In 2014, approximately 47,000 men were newly diagnosed with prostate cancer in the UK, with 11,000 resultant deaths per annum. Androgen deprivation therapy (ADT) is standard treatment in the NHS delivered neo-adjuvantly with radiotherapy for localised and locally advanced disease and as monotherapy for metastatic disease (more recently in combination with taxane-based chemotherapy). Around one half of men with prostate cancer will undergo such treatment. Given current incidence data for prostate cancer it is likely that around 20,000 men are initiated on ADT annually and approximately 125,000 men in the UK will be maintained on ADT this year. It is estimated that by 2020 and 2030 this will be over 200,000 and 300,000 men respectively.
ADT adversely impacts quality of life (QoL) causing fatigue, reduced muscle mass, sexual problems, and increases risk of fracture and acute kidney injury.[5,7–14] In men with advanced prostate cancer the prevalence of dementia, depression, anxiety or psychosis is around 1 in 4. Furthermore, long-term ADT has been linked with worsening cardiovascular health. This is of concern as men with prostate cancer already constitute a high-risk population for cardiovascular disease. As well as the distress and loss of QoL to the individual, these side-effects place additional burden on healthcare services and support networks.
Unmet needs and ongoing support requirements from men diagnosed with prostate cancer are established.[18,19] Numerous strategies for managing side-effects are tried in practice, but exercise training is the only evidence-based supportive therapy for improving disease-specific QoL in men on ADT [20,21]. The National Institute for Health and Care Excellence (NICE) in the UK (NICE-CG175) and the European Association of Urology (EAU) have both recommended supervised exercise training as part of standard treatment for men with prostate cancer on long-term ADT.
The aim of this multi-centre investigation was to examine what exercise referral is currently available for men on ADT as provided by the NHS and if a supervised, individually-tailored exercise training package (as per the national NICE guidelines CG175) is embedded within prostate cancer care.
Materials and methods
UK NHS (15/SW/0260) and University ethical boards provided approval for this study. The programme of work consisted of 3 components:, semi-structured interviews with healthcare professionals (HCPs), focus groups with men with prostate cancer on ADT and a national online survey of members of stakeholder organisations involved in the delivery of prostate cancer care.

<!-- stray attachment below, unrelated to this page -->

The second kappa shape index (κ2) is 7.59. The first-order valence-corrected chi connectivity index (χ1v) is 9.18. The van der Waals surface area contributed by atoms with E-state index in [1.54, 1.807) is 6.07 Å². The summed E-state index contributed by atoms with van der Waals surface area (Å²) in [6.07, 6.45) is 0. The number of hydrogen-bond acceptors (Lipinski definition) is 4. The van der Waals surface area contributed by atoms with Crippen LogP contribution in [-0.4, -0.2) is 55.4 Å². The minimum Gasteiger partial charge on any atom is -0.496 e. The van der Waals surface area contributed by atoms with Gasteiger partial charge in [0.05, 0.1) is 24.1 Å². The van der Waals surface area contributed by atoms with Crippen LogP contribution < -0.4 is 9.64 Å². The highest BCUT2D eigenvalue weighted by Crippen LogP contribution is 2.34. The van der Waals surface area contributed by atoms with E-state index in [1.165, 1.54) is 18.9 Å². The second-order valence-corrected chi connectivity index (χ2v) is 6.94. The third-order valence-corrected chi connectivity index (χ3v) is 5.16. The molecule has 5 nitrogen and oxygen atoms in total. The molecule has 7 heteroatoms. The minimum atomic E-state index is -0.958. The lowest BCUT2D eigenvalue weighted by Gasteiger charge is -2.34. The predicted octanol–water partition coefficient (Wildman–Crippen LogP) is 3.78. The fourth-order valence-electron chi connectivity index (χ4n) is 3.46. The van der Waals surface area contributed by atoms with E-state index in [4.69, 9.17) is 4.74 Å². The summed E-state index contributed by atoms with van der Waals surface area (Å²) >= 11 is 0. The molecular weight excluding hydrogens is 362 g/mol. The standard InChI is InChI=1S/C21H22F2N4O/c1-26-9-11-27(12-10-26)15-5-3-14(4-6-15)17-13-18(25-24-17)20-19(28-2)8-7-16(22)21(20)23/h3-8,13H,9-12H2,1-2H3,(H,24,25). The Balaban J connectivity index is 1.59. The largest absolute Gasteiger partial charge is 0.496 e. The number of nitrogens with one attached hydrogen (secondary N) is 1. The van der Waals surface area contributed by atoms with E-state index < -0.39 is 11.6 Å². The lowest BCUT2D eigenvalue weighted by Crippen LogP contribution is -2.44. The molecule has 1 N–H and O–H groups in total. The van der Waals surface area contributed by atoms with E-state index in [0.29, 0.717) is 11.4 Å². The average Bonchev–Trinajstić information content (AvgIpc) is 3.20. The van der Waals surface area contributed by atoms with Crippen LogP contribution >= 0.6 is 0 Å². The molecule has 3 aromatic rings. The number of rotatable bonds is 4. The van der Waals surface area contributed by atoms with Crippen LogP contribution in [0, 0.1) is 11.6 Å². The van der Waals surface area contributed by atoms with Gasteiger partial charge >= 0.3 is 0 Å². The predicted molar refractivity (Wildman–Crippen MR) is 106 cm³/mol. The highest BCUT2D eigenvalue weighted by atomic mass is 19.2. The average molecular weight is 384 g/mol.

Methods for qualitative reporting were guided by the COREQ standards  (S1 File). Interview and focus group participants were recruited between August 2015 and June 2016: written informed consent was obtained from participants.
Semi-structured qualitative interviews were conducted with HCPs recruited via professional organisations and local authority employees working in diverse roles representing different disciplines within the NHS prostate cancer care and exercise referral pathway (see Table 1). Interviews (n = 37) were conducted either face-to-face (n = 7) or by telephone (n = 30) and lasted between 20 and 50 minutes. Interviews covered inter alia HCP roles, adverse effects of ADT, awareness, and practice with respect to the recent national (NICE-CG175) guidelines, problems with offering structured exercise programmes in standard care and the need for further education/training of HCPs (S2 File).
Focus groups were facilitated by members of the research team supported by a patient representative. Twenty-six men with prostate cancer on ADT for at least 6 months were recruited from urology out-patients departments at the Royal Hallamshire and Chesterfield Royal Hospitals (approached by the research team during routine follow-up, from prostate cancer support groups, or via recruitment posters). See Table 2 for details. Study information was posted to the homes of men who expressed an interest, and phone calls were made after 24 hours of them receiving this information to invite them to a group. Participants completed a demographic questionnaire, the Godin Leisure-Time Exercise Questionnaire and WHODAS II Questionnaire,upon arrival.